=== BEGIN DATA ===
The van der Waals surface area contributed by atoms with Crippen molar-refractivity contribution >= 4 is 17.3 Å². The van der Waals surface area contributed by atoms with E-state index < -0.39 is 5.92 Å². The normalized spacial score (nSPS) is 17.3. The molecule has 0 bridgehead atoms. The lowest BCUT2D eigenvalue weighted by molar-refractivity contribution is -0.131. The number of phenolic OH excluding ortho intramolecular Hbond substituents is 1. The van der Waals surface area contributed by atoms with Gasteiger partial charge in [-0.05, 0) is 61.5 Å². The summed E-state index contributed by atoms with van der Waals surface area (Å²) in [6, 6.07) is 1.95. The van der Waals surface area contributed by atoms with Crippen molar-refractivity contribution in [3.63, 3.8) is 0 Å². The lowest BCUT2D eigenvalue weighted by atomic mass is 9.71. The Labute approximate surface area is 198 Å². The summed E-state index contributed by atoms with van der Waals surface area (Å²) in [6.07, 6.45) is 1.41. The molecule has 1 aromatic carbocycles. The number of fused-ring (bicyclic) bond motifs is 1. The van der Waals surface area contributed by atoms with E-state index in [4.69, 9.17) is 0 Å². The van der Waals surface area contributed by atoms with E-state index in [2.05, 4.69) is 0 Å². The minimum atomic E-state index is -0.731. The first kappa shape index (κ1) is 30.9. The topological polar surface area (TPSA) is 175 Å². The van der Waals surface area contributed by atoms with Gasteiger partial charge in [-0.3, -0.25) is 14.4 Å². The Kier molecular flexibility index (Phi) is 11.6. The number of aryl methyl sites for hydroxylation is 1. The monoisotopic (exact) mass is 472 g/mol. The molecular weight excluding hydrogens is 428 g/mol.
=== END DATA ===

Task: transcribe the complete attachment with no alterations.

The van der Waals surface area contributed by atoms with Crippen molar-refractivity contribution >= 4 is 17.3 Å². The van der Waals surface area contributed by atoms with E-state index < -0.39 is 5.92 Å². The normalized spacial score (nSPS) is 17.3. The molecule has 0 bridgehead atoms. The lowest BCUT2D eigenvalue weighted by molar-refractivity contribution is -0.131. The number of phenolic OH excluding ortho intramolecular Hbond substituents is 1. The van der Waals surface area contributed by atoms with Gasteiger partial charge in [-0.05, 0) is 61.5 Å². The summed E-state index contributed by atoms with van der Waals surface area (Å²) in [6, 6.07) is 1.95. The van der Waals surface area contributed by atoms with Crippen molar-refractivity contribution in [3.63, 3.8) is 0 Å². The lowest BCUT2D eigenvalue weighted by atomic mass is 9.71. The Labute approximate surface area is 198 Å². The summed E-state index contributed by atoms with van der Waals surface area (Å²) in [6.07, 6.45) is 1.41. The molecule has 1 aromatic carbocycles. The number of fused-ring (bicyclic) bond motifs is 1. The van der Waals surface area contributed by atoms with E-state index in [4.69, 9.17) is 0 Å². The van der Waals surface area contributed by atoms with E-state index in [2.05, 4.69) is 0 Å². The minimum atomic E-state index is -0.731. The first kappa shape index (κ1) is 30.9. The topological polar surface area (TPSA) is 175 Å². The van der Waals surface area contributed by atoms with Gasteiger partial charge in [-0.3, -0.25) is 14.4 Å². The Kier molecular flexibility index (Phi) is 11.6. The number of aryl methyl sites for hydroxylation is 1. The monoisotopic (exact) mass is 472 g/mol. The molecular weight excluding hydrogens is 428 g/mol.